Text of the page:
15. Cut down on sugar

Similarly, while a sugar hit might make you feel good in the short term, it probably won’t help your anxiety in the long run.

When you eat sugary foods, you’ll get a quick energy boost followed by a ‘crash’. This can negatively impact your mood, especially if you’re someone who suffers from low moods anyway.

If you really need that sugar hit, try fresh fruit.

16. Eat dark chocolate

Yes, too much sugar encourages stress, but a square or two of good quality dark chocolate could actually improve your mood.12

Choose a bar that’s at least 70% cocoa.

17. Listen to relaxing music

Actually, listen to any music. Calm and relaxing music is often recommended, but studies have found that any music can have a positive effect on your mood and mental health so long as it’s music you enjoy.13

18. Tick something off your to-do list

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When tasks mount up, it can be difficult to know where to start and what to prioritise.

Making a to do list may sound like a simple or even unhelpful thing to do, yet studies have shown that the very fact of writing our tasks down on paper can help to reduce the stress we feel about facing them.14

It can also be helpful to think about your list of tasks in order of two things: priority and ease. This can help you make a plan of action.

If you don’t feel ready to tackle your biggest tasks, choose a small one you know you can complete quickly and easily. The simple act of crossing the first thing off your list can make the whole thing seem more manageable.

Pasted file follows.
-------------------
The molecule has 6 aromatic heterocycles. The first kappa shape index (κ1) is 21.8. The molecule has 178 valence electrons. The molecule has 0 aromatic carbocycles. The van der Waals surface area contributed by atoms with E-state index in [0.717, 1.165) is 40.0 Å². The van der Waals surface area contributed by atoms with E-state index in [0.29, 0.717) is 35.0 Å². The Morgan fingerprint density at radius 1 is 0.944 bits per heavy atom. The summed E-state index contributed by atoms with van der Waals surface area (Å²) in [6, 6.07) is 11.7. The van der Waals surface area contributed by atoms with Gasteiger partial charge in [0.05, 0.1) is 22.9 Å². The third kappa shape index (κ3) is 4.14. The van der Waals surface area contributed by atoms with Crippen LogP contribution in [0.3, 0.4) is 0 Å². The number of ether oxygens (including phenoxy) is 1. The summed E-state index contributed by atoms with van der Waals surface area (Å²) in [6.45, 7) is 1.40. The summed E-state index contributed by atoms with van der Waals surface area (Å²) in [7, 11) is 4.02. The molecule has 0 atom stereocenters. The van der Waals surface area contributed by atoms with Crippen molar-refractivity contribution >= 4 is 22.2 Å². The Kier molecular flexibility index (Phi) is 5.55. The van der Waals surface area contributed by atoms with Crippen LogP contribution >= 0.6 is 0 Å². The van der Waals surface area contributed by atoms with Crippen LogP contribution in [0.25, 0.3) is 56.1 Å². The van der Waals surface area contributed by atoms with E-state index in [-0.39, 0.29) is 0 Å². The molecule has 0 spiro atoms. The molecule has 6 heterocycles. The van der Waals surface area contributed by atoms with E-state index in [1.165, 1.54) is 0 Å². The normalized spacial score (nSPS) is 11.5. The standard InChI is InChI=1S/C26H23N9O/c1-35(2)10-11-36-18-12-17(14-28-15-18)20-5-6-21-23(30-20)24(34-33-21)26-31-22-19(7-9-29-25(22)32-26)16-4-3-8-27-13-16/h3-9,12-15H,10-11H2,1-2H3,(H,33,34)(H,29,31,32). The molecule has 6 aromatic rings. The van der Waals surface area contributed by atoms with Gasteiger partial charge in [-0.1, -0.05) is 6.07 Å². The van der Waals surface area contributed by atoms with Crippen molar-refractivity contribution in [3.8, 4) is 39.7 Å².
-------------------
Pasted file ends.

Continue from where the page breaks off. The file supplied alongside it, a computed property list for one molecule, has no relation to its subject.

What to do if you can’t manage your stress and anxiety on your own

Most people feel stressed or anxious from time to time, but for some people it becomes more of a problem and simple relaxation or stress management techniques aren’t enough.

If this sounds like you, you’re not alone. About one in four people suffers from a mental health problem each year and anxiety is among the most common.15

Speak to your GP or make an appointment to see a therapist or counsellor. It’s important to look after your mental health just as you would look after your physical health.

Sources
1https://www.nhs.uk/conditions/stress-anxiety-depression/ways-relieve-stress/
2https://www.ncbi.nlm.nih.gov/pubmed/25139308
3https://www.sciencedirect.com/science/article/pii/S0091743505002331
4https://www.nhs.uk/live-well/exercise/walking-for-health/
5https://www.nhs.uk/live-well/exercise/easy-low-impact-exercises/
6https://www.sleepfoundation.org/articles/how-does-anxiety-affect-sleep
7https://www.ncbi.nlm.nih.gov/pubmed/25584799
8https://www.ncbi.nlm.nih.gov/pubmed/19934011
9https://www.nhs.uk/conditions/stress-anxiety-depression/mindfulness/
10http://www.stress.org.uk/why-is-water-so-important/
11https://www.ncbi.nlm.nih.gov/pubmed/20164571
12https://news.llu.edu/for-journalists/press-releases/new-studies-show-dark-chocolate-consumption-reduces-stress-and-inflammation-while-improving-memory-immunity-and-mood
13https://www.sciencedirect.com/science/article/abs/pii/S019745561530006X
14http://users.wfu.edu/masicaej/MasicampoBaumeister2011JPSP.pdf
15https://www.mind.org.uk/information-support/types-of-mental-health-problems/statistics-and-facts-about-mental-health/how-common-are-mental-health-problems/#.XVap5uhKiUk